Eskinder Nega, Zone 9, and Anti-Terrorism Laws: Ethiopia’s Free Expression Crisis
Today marks four years since journalist Eskinder Nega was arrested in Ethiopia under sweeping anti-terrorism legislation, which has also been used to arrest other Ethiopian writers and bloggers such as the Zone 9 collective. PEN American Center spoke to two of the Zone 9 bloggers, Soleyana Gebremicheal and Endalkchew Chala (who also goes by Endalk Chala) about the state of free expression, the misuse of anti-terrorism legislation, digital freedom, and the future of free expression in Ethiopia. Both Ms. Gebremicheal and Mr. Chala live in exile and were tried in absentia along with their colleagues.
You both still work on the issue of free expression in Ethiopia, but how have your experiences and those of your colleagues affected your work?
Gebremicheal: When we started Zone 9, before the arrest in which so many other journalist colleagues were arrested, exiled, or intimidated, we knew it would be dangerous, but the repression we had seen around did not affect our content, the issues that we raised, etc. But after the arrest, we were focused on advocacy for the release of our friends (which affected the usual writing of article and campaigns). It also forced us to self-censor our content, so as not to affect any legal process and any political decision.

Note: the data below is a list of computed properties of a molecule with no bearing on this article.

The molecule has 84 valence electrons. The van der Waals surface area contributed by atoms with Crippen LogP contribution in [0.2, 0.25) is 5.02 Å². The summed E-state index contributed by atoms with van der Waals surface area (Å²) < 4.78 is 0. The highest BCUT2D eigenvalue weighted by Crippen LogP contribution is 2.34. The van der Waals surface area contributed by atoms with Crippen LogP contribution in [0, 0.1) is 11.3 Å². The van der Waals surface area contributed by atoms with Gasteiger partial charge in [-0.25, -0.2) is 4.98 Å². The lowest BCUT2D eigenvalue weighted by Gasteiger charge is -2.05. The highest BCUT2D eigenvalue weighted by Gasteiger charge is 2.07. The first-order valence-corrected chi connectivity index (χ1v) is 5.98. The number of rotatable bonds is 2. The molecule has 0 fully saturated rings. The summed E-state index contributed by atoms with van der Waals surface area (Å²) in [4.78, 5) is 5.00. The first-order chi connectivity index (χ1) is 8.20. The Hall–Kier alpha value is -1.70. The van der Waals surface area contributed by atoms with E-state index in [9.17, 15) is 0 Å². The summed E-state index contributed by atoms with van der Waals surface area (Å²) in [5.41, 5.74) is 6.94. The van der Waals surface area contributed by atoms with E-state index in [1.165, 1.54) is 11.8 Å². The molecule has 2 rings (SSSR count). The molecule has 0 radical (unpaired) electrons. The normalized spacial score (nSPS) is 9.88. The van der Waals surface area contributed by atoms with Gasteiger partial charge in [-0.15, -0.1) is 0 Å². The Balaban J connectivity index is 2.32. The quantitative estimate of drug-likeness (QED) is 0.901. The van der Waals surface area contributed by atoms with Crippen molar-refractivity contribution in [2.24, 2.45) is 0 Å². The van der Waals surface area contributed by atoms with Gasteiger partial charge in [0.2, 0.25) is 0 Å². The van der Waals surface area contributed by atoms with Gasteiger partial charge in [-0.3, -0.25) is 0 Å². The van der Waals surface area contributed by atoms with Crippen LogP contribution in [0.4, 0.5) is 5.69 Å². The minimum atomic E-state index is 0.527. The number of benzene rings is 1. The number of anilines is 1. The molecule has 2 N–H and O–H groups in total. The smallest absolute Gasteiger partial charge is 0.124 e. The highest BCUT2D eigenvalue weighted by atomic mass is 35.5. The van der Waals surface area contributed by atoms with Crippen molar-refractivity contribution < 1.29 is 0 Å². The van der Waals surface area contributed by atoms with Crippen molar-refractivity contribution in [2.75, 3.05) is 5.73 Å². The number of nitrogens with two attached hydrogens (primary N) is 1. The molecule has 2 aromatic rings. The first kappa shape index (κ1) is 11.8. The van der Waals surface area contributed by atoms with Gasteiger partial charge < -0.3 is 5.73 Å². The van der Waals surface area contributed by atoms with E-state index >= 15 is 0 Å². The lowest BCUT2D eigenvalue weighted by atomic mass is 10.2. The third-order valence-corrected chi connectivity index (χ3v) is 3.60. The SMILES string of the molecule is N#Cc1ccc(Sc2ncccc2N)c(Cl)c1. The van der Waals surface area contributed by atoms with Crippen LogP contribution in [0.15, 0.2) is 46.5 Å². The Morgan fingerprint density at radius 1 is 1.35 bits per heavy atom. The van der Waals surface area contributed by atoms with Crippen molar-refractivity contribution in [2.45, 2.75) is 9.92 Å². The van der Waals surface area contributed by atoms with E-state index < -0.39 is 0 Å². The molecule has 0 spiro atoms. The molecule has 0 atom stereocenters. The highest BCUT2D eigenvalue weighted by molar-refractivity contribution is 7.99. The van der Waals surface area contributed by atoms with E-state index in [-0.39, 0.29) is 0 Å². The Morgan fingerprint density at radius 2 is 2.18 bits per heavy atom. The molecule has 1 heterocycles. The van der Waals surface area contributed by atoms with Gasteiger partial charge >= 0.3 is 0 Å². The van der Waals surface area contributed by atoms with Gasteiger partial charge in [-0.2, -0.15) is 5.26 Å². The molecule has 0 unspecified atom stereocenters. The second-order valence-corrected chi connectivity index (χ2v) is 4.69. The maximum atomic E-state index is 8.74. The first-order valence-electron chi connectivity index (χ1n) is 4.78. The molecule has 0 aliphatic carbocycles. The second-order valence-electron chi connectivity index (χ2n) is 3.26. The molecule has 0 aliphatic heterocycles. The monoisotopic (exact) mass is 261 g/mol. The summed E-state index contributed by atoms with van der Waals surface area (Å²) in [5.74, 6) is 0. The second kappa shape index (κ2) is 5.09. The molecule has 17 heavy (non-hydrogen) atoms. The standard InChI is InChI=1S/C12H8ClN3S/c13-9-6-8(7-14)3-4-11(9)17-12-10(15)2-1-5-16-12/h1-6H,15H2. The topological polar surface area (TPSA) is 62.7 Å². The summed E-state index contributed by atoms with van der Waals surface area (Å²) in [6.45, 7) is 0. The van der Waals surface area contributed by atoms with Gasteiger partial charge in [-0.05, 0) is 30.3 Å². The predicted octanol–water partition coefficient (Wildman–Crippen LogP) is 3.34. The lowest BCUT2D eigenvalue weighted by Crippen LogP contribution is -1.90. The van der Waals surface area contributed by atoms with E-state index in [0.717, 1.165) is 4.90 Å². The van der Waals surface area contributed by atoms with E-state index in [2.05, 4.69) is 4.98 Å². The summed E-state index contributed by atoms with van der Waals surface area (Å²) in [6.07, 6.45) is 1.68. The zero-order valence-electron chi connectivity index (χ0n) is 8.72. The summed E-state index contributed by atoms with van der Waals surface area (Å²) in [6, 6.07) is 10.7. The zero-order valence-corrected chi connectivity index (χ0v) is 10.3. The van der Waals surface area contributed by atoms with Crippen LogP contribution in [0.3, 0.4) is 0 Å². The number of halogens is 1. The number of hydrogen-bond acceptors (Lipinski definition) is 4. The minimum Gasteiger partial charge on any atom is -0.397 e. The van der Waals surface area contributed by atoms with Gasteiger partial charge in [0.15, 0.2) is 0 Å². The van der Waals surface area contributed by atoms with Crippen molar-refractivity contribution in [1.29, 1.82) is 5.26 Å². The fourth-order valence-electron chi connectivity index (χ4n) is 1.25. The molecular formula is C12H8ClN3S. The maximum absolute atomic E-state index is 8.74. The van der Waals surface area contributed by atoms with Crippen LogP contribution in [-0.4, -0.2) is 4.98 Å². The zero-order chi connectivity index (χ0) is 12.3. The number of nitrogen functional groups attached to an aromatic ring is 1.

Chala: I need to raise one critical point that might help put the status of freedom of expression in a broader context. I think the Ethiopian government and to a large extent the society understands the people’s right to freedom of expression as a privilege, which the government of Ethiopia grants for the people upon its will. This dystopian kind of social reality has been created in Ethiopia through relentless government propaganda using highly controlled private and public arenas of expressions for more than four decades. As this context makes clear, the unfortunate arrest, torture, and endless fake trial of my friends and colleagues in Zone 9 reflects both the historical trends and the awful spirit the Ethiopian government has regarding freedom of expression.